When my oldest was seven or so, Michael Pollan’s The Omnivore’s Dilemma changed the way I think about food and the food industry that, inevitably, feeds the vast majority of the country. His newest book, How to Change Your Mind, about psychedelics, is a book I’m reading exactly at the right time in my life. While I’m unlikely to be looking to score a few tabs of acid — I am a single mother who intends to stay on one particular side of the law, for one thing — the book is primarily about reappraising your life — in the supposed midstream, after a few years — maybe decades, compounded by child raising — of living.

What was I looking for at 21? Same, but different….

The garden suggests there might be a place where we can meet nature halfway.

— Michael Pollan

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June — and More June

On the first glorious day of summer, my daughters are on Lake Champlain, walking along a causeway in this enormous lake. The day holds that nearly unbelievable deep green. Walking down to the diner to meet someone, I keep marveling. Just soak it in, I tell my deeper, more distrustful side. Sweet summer… sweet…

Before the white chrysanthemum
the scissors hesitate
a moment.

— Buson

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My cat at work in my office…. thinking…

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Turtle Emergence

Driving home from a soccer game in Barre — I must always be writing about driving, driving, as maybe that’s when my mind wanders most, maybe thinks the best — we’re tired, or I’m tired at least, and my daughter must be starved. It’s raining, and the way is wooded and green.

Stopping at my library, on the way home, it’s wood turtle day. The hard-backed creatures have laid their eggs and are edging their way back to the wetlands. I see a six almost immediately in the grass. Looking down at the kids’ soccer field, the turtles are on the move, their ancient dance alive on this hot and now rainy summer evening.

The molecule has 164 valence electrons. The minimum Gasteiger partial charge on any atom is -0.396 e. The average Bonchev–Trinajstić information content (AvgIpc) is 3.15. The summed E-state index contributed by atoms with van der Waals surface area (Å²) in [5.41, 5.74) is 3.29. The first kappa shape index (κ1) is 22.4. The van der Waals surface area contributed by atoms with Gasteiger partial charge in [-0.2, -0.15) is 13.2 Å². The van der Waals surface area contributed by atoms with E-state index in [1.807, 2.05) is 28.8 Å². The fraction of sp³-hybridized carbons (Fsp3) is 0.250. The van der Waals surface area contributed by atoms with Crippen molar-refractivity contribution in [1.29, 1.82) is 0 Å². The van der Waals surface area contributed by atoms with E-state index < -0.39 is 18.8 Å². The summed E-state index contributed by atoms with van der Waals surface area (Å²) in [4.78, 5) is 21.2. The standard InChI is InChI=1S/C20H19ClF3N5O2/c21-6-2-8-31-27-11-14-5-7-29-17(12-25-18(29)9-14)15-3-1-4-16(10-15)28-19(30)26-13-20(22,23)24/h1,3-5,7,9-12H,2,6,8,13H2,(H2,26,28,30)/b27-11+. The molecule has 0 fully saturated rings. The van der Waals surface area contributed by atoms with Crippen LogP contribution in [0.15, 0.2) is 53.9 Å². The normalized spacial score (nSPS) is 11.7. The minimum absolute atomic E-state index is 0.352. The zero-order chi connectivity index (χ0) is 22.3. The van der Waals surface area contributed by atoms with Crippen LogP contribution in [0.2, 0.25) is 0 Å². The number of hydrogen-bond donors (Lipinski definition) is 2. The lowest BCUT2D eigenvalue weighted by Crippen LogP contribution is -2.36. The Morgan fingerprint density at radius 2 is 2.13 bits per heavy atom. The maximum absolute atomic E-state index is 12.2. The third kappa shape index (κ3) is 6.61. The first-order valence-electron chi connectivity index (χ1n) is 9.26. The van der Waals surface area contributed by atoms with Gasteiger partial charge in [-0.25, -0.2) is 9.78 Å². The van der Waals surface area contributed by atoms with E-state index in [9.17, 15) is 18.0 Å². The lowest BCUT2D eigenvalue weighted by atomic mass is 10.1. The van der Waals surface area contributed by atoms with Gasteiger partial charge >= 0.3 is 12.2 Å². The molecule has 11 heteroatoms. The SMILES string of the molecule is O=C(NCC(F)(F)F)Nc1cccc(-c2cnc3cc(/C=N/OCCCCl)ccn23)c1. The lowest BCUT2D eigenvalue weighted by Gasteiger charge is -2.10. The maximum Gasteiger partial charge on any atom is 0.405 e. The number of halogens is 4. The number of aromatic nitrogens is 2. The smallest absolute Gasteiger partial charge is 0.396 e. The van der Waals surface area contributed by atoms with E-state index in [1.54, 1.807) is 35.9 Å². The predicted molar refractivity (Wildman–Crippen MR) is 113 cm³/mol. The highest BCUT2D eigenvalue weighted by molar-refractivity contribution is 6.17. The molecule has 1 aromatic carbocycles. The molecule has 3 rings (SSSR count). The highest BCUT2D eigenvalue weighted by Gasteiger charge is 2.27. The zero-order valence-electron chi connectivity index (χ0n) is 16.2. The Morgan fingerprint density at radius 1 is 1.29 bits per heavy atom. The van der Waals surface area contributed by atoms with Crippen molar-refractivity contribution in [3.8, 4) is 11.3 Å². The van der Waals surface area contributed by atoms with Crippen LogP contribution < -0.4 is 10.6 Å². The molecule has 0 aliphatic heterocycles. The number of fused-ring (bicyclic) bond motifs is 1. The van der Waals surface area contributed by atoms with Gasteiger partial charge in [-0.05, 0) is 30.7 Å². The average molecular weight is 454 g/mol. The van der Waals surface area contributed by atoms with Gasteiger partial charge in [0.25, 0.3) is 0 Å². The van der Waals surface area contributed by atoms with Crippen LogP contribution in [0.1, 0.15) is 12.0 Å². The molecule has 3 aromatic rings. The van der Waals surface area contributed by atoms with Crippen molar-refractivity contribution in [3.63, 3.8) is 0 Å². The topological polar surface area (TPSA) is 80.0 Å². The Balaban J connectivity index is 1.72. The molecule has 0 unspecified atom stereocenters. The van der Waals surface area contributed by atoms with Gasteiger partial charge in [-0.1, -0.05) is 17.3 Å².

My daughter stands silently, rapt.

Some late night reading….

(Aldous Huxley after an LSD trip wrote he saw)… ‘the direct, total awareness, from the inside, so to say, of Love as the primary and fundamental cosmic fact.’ The force of this insight seemed almost to embarrass the writer in its baldness: ‘The words, of course, have a kind of indecency and must necessarily ring false, seem like twaddle. But the fact remains.’

Michael Pollan, How to Change Your Mind

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Flipflop Cobbler

All day long yesterday, June hummed along, perfect in temperature, glossy green but not over-brilliant, busy with hummingbirds, bumblebees, a few stray mosquitoes.

What a day, everyone repeated, all through these hours capped off with a retirement party. One high school student shared the story of the facilities manager who repaired her broken flipflop when she was six. He used duct tape and a staple, gave it a test wiggle, and said, It’ll do.

‘Auto Mirror’
In the rear-view mirror suddenly
I saw the bulk of the Beauvais Cathedral;
for a moment.

— Adam Zagajewski

 

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June, old quarries, Barre